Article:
Monday, June 20, 2011

DTN News - LOCKHEED MARTIN DEFENSE NEWS: F-35 Costs ~ Chorus Of Dismay Over $1,000Bn Tag

DTN News - LOCKHEED MARTIN DEFENSE NEWS: F-35 Costs ~ Chorus Of Dismay Over $1,000Bn Tag
(NSI News Source Info) TORONTO, Canada - June 20, 2011: For years the F-35 programme, managed by Lockheed Martin, has been an easy target for criticism. Development and production costs for the combat jet have spiralled and delivery schedules set in stone one moment have been ripped up the next.
Since the start of 2011, though, Lockheed had adopted a more positive tone, arguing that efforts to reshape what is the Pentagon’s largest procurement project were finally paying off in better test results and improved performance.
But in recent weeks the company has come under pressure over a new issue. A fresh estimate of the total life cycle costs – the money required to operate and sustain the aircraft – has triggered a wave of angst among politicians and Pentagon officials.
According to the latest report on the F-35 programme prepared by the Pentagon, maintaining the fleet of jets through their entire working lives will cost more than $1,000bn, a number that several influential congressmen have described as “jaw-dropping” and “unsustainable”.
“If we live the estimates, we cannot afford to pay that much,” Ashton Carter, the Pentagon’s top procurement official, told a senate hearing in May, adding that “our objective is to make sure that those estimates do not come true”.
Vice-Admiral David Venlet, who manages the F-35 for the Department of Defence, has said that his unit will prioritise refining and reducing estimated sustainment costs in 2011 – in the same way it focused on fixing the development and manufacturing plans for the jet in 2010.
All of that could spell trouble for an aircraft that was pitched as a cost effective way to upgrade the US fleet. Lower maintenance and support costs were key to that goal as they regularly add up to 70 per cent of the total bill for owning a weapons system.
For years Lockheed insisted that the running costs of the aircraft would be less than equivalents such as the F-16. But those numbers have fallen by the wayside. The Pentagon now expects the F-35 to cost about 33 per cent more than the F-16s it aims to replace.
Lockheed has pushed back against those numbers, describing them as “sensationalised”. Executives point out that the $1,000bn figure is based on operating 2,443 aircraft over 52 years, from more than 50 bases and include adjustments for inflation and fuel costs.
“It is a big model that has come up with a big number,” Bob Stevens, chief executive of Lockheed, said in May. “But when you come up with a big number like that … there are sufficiently large opportunities to reduce that number by making streamlining decisions along the way.
“How much do the spares cost? How many aircraft are you buying? How many spares are you buying? How many bases are going to operate it? What is the staffing at the bases? Is the staffing … government – or contractor – supported? And really, on and on.”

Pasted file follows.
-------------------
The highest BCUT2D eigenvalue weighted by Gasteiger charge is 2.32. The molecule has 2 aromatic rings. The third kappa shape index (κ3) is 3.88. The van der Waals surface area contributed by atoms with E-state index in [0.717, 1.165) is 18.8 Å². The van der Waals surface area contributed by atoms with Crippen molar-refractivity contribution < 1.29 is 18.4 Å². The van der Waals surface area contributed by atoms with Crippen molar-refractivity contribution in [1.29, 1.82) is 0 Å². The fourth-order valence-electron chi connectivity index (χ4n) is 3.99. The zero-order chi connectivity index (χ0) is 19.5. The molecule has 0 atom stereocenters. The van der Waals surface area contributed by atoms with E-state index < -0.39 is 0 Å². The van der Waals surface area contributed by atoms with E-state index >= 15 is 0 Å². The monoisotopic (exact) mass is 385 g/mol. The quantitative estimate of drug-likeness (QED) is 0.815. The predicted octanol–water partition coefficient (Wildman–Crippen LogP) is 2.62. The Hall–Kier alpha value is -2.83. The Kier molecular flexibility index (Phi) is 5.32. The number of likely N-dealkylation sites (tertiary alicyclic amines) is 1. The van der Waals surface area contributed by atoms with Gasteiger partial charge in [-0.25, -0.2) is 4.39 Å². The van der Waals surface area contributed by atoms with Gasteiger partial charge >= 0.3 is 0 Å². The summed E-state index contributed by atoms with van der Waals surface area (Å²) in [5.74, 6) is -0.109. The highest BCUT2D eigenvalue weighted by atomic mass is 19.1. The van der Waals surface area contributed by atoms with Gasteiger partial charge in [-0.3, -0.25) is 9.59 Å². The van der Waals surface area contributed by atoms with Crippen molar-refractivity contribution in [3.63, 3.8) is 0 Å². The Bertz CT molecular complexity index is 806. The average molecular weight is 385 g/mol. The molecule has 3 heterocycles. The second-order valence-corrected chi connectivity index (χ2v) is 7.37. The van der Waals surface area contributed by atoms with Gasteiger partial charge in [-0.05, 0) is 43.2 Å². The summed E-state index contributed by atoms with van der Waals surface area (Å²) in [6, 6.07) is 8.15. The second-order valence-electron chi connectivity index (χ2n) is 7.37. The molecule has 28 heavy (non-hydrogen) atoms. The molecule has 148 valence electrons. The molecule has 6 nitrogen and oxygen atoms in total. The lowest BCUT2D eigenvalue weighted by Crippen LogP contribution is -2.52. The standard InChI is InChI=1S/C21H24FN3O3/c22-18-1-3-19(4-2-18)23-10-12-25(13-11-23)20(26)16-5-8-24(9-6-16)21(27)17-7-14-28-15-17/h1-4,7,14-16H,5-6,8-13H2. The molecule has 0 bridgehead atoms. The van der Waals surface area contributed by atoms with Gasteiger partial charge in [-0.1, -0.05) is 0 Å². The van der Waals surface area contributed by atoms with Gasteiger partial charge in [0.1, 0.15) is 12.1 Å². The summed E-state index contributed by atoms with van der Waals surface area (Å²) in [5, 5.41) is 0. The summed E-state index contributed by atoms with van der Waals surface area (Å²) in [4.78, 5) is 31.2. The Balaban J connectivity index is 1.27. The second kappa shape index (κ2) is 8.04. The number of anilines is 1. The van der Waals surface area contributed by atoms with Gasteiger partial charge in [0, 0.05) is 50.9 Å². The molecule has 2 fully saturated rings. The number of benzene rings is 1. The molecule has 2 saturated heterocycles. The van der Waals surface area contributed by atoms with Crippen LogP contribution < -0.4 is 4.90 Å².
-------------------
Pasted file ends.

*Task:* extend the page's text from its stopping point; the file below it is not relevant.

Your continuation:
For Lockheed Martin, the stakes are high. The F-35 is its single largest programme and will be the key driver of its revenues and profits over the next 30 years.
Still, Lockheed says that it will not be able to produce its own counter-estimates until about 2015, when it has collected about 200,000 flight hours worth of data, which will feed into “more realistic” assumptions.
In the meantime patience is wearing thin. Buying the F-35 was supposed to cost $233bn, or an average of $69m each, with delivery to the services starting in 2008. But cost estimates have soared to about $385bn, or $133m each, and the service entry date remains unclear.
Earlier in the year the Pentagon announced a new plan for the combat jet, adding extra funding and test aircraft to the development phase, slowing the speed at which production ramps up and placing one variant on “probation”.
Bill Sweetman, editor in chief for Defense Technology International, who has followed the F-35 for years, argues that whatever the eventual total, if sustainment costs do not come down it could spell trouble for the programme.
“These sorts of figures make the service chiefs go weak at the knees because they will have to reduce numbers to stay within budget, as there is no more money,” says Mr Sweetman. But if numbers are cut then costs per aircraft will inevitably spiral.
“People are waking up. This isn’t just another defence acquisition,” he says. “The $1,000bn dollar figure is an indicator that you have a spent a fortune and there are a lot of sunk costs but that is not that much compared to what you will pay.”
Senator John McCain concurs. “In my view, the program is now at a watershed moment,” he said in May. “With austere defence budgets for as far as the eye can see, the [F-35] programme must show now it can deliver [F-35] aircraft as needed on time and on budget.”
Both Congress and the Pentagon have limited options. “There are not good alternatives to the [F-35] for either our services or our international partners,” Mr Carter said bluntly last month. “We looked … We want the aeroplane.”
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